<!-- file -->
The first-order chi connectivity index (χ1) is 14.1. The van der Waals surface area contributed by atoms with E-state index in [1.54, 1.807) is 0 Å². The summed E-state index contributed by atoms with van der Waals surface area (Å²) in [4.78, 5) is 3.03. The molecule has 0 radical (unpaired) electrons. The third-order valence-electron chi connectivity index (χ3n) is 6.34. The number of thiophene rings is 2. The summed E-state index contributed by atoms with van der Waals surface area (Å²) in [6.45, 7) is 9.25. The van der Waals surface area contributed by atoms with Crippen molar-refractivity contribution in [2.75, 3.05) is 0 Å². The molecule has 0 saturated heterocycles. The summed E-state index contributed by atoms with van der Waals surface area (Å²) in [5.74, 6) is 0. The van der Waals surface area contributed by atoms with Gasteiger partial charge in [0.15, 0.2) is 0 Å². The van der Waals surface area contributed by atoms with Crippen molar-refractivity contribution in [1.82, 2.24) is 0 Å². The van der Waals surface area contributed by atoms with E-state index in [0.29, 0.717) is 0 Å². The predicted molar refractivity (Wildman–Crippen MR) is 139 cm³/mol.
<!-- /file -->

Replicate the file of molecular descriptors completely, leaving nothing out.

The first-order chi connectivity index (χ1) is 14.1. The van der Waals surface area contributed by atoms with E-state index in [1.54, 1.807) is 0 Å². The summed E-state index contributed by atoms with van der Waals surface area (Å²) in [4.78, 5) is 3.03. The molecule has 0 radical (unpaired) electrons. The third-order valence-electron chi connectivity index (χ3n) is 6.34. The number of thiophene rings is 2. The summed E-state index contributed by atoms with van der Waals surface area (Å²) in [6.45, 7) is 9.25. The van der Waals surface area contributed by atoms with Crippen molar-refractivity contribution in [2.75, 3.05) is 0 Å². The molecule has 0 saturated heterocycles. The summed E-state index contributed by atoms with van der Waals surface area (Å²) in [5.74, 6) is 0. The van der Waals surface area contributed by atoms with Gasteiger partial charge in [0.15, 0.2) is 0 Å². The van der Waals surface area contributed by atoms with Crippen molar-refractivity contribution in [1.82, 2.24) is 0 Å². The van der Waals surface area contributed by atoms with E-state index in [0.29, 0.717) is 0 Å². The predicted molar refractivity (Wildman–Crippen MR) is 139 cm³/mol.